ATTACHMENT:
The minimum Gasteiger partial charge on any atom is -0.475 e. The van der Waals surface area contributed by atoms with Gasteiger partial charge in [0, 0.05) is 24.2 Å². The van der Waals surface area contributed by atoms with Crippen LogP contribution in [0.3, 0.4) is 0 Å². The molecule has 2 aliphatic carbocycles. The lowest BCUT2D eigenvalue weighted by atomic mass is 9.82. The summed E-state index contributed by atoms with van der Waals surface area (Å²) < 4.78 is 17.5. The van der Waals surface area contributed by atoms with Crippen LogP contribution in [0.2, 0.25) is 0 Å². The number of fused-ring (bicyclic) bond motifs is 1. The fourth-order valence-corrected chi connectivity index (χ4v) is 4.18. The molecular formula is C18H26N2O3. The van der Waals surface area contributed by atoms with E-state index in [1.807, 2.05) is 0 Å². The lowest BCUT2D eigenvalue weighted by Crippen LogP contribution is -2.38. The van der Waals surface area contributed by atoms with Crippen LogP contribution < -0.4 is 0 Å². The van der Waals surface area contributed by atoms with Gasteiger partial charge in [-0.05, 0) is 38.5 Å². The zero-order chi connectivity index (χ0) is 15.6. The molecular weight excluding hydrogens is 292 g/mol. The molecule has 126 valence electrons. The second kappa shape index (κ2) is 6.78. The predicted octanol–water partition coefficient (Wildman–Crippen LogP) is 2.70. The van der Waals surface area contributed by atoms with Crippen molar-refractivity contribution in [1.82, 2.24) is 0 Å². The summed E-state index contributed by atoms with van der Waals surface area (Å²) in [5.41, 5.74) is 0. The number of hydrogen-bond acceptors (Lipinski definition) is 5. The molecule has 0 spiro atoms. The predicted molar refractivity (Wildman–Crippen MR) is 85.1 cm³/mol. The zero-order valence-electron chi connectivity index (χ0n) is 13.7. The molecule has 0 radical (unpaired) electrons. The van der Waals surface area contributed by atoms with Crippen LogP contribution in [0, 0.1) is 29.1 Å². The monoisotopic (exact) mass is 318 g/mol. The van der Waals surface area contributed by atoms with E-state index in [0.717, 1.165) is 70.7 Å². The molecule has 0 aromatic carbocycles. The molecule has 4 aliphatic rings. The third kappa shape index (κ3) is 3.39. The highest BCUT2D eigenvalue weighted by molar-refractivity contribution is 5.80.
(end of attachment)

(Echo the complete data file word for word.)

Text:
The minimum Gasteiger partial charge on any atom is -0.475 e. The van der Waals surface area contributed by atoms with Gasteiger partial charge in [0, 0.05) is 24.2 Å². The van der Waals surface area contributed by atoms with Crippen LogP contribution in [0.3, 0.4) is 0 Å². The molecule has 2 aliphatic carbocycles. The lowest BCUT2D eigenvalue weighted by atomic mass is 9.82. The summed E-state index contributed by atoms with van der Waals surface area (Å²) < 4.78 is 17.5. The van der Waals surface area contributed by atoms with Crippen LogP contribution in [0.2, 0.25) is 0 Å². The number of fused-ring (bicyclic) bond motifs is 1. The fourth-order valence-corrected chi connectivity index (χ4v) is 4.18. The molecular formula is C18H26N2O3. The van der Waals surface area contributed by atoms with E-state index in [1.807, 2.05) is 0 Å². The lowest BCUT2D eigenvalue weighted by Crippen LogP contribution is -2.38. The van der Waals surface area contributed by atoms with Crippen LogP contribution < -0.4 is 0 Å². The van der Waals surface area contributed by atoms with Gasteiger partial charge in [-0.05, 0) is 38.5 Å². The zero-order chi connectivity index (χ0) is 15.6. The molecular weight excluding hydrogens is 292 g/mol. The molecule has 126 valence electrons. The second kappa shape index (κ2) is 6.78. The predicted octanol–water partition coefficient (Wildman–Crippen LogP) is 2.70. The van der Waals surface area contributed by atoms with Crippen molar-refractivity contribution in [1.82, 2.24) is 0 Å². The summed E-state index contributed by atoms with van der Waals surface area (Å²) in [5.41, 5.74) is 0. The number of hydrogen-bond acceptors (Lipinski definition) is 5. The molecule has 0 spiro atoms. The predicted molar refractivity (Wildman–Crippen MR) is 85.1 cm³/mol. The zero-order valence-electron chi connectivity index (χ0n) is 13.7. The molecule has 0 radical (unpaired) electrons. The van der Waals surface area contributed by atoms with Crippen LogP contribution in [0, 0.1) is 29.1 Å². The monoisotopic (exact) mass is 318 g/mol. The van der Waals surface area contributed by atoms with E-state index in [0.717, 1.165) is 70.7 Å². The molecule has 0 aromatic carbocycles. The molecule has 4 aliphatic rings. The third kappa shape index (κ3) is 3.39. The highest BCUT2D eigenvalue weighted by molar-refractivity contribution is 5.80.